When it comes to talent management, many HR leaders might feel like they’re stuck between a rock and a hard place. There’s more pressure than ever to fill roles with critical skills amidst talent scarcity, but there’s also an effort to optimize costs in the current economic climate. To satisfy skills needs, both effectively and efficiently, HR leaders must embrace new talent management frameworks underpinned by revolutionary digital tools.

Technological innovations are empowering executives to reimagine every element of work and the workplace, and talent management is no exception. An AI-powered Workforce Agility Platform harnesses Workforce Intelligence to give leaders a full picture of the skills their workforce has and the capabilities they should prioritize next. This unified platform centralizes dynamic skills insights and recommendations from harmonized data sources so HR leaders can make better business decisions that will set their organizations up for future success.

In describing the talent management challenges that HR leaders are facing today, Seagate’s Kathuria explains, “Competencies are changing faster than ever, skills are coming in and going out of the market faster than ever. So while a basic job architecture is still needed to really know how a role sits in an organization, the [AI-powered] skills clouds have become very important.”

She goes on to explain how Workforce Intelligence fuels a more efficient skills-based talent management strategy, noting, “Imagine having to update those skills every three months versus having something that evolves on its own. You don’t need to say what is the new job out there in the market, or what’s the new skill in the market, because you automatically get it as part of the technical infrastructure already in there.”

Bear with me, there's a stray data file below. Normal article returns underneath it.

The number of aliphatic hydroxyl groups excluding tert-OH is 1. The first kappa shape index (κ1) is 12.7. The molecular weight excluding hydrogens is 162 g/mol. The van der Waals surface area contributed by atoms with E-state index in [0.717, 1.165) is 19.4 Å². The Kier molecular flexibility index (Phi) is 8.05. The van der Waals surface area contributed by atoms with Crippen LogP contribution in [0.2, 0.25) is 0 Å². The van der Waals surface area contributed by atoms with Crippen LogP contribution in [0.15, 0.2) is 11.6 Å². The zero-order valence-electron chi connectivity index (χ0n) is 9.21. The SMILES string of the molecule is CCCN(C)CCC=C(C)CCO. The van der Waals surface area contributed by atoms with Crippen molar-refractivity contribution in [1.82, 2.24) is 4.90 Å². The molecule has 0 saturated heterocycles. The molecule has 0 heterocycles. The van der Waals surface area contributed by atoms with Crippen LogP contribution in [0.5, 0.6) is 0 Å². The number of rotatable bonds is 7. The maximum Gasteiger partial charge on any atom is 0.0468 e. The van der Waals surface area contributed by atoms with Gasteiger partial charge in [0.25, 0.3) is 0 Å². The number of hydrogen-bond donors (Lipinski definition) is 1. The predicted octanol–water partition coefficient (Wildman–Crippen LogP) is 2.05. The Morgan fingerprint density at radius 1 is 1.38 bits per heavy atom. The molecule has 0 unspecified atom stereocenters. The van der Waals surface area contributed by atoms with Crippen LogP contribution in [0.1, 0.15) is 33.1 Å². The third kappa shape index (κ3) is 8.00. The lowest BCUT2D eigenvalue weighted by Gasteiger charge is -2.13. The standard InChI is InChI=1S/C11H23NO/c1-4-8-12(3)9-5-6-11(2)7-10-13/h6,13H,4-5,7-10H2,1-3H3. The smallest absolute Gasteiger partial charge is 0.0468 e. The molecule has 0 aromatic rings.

By harnessing a single source of truth for workplace skills, HR leaders can ensure they’re maximizing the capabilities within their workforce while determining what missing skills they may need to hire for. Workforce Intelligence also keeps a pulse on job and skills trends, equipping HR leaders with an understanding of the market value of a job, showcasing how the competition is positioning their jobs, and pinpointing which capabilities are on the rise or decline.

#6. Engaging generation Z employees

Gen Z might be relatively new to the workforce but they’re only going to continue to make more of an impact in the years to come. There’s already lots of speculation, and plenty of attention-grabbing headlines, about how these digital natives will transform the way we work.

The newest additions to the workforce are also thought to be the most restless, with 1 in 4 generation Z employees hoping to leave their employer within the next six months. At a time when every business is struggling to retain talent, and no organization can afford the costs associated with high turnover rates, this is undoubtedly troubling news for employers.

Rather than looking to fun perks or additional vacation days in an effort to get young workers to stay, HR leaders must understand what generation Z team members are actually looking for from their employers. Research shows that internal mobility tops the list, with 3 in 4 employees in this age group asserting that they are looking to learn or practice new skills, and 61% expressing interest in increasing their responsibilities and progressing their careers.

However, many organizations do not have the systems in place to activate internal mobility at speed and scale. All too often, employees are expected to climb one-size-fits-all career ladders that fail to take their personal goals and inherent strengths into account. Since these workers have limited visibility into lateral opportunities within their company, many believe that if they want to take their careers in a new direction, they’re better off calling it quits.